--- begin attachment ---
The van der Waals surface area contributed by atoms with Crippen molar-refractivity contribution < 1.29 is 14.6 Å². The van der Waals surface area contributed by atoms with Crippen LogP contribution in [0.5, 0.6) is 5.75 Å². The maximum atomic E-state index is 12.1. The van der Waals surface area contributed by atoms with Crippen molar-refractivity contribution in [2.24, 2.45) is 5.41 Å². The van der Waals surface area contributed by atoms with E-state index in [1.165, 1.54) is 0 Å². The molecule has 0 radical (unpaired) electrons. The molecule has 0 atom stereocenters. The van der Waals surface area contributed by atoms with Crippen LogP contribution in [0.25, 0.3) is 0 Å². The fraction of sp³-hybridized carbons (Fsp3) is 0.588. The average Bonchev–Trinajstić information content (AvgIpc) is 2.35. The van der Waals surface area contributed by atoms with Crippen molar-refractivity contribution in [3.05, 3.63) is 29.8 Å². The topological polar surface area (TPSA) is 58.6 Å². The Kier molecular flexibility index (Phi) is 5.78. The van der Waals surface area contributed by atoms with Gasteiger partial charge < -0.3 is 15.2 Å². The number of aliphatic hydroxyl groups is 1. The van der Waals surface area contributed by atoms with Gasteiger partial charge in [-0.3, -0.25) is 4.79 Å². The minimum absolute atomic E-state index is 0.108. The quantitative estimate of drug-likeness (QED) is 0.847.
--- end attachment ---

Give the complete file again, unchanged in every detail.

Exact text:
The van der Waals surface area contributed by atoms with Crippen molar-refractivity contribution < 1.29 is 14.6 Å². The van der Waals surface area contributed by atoms with Crippen LogP contribution in [0.5, 0.6) is 5.75 Å². The maximum atomic E-state index is 12.1. The van der Waals surface area contributed by atoms with Crippen molar-refractivity contribution in [2.24, 2.45) is 5.41 Å². The van der Waals surface area contributed by atoms with E-state index in [1.165, 1.54) is 0 Å². The molecule has 0 radical (unpaired) electrons. The molecule has 0 atom stereocenters. The van der Waals surface area contributed by atoms with Crippen LogP contribution in [0.25, 0.3) is 0 Å². The fraction of sp³-hybridized carbons (Fsp3) is 0.588. The average Bonchev–Trinajstić information content (AvgIpc) is 2.35. The van der Waals surface area contributed by atoms with Crippen molar-refractivity contribution in [3.05, 3.63) is 29.8 Å². The topological polar surface area (TPSA) is 58.6 Å². The Kier molecular flexibility index (Phi) is 5.78. The van der Waals surface area contributed by atoms with Gasteiger partial charge < -0.3 is 15.2 Å². The number of aliphatic hydroxyl groups is 1. The van der Waals surface area contributed by atoms with Gasteiger partial charge in [-0.3, -0.25) is 4.79 Å². The minimum absolute atomic E-state index is 0.108. The quantitative estimate of drug-likeness (QED) is 0.847.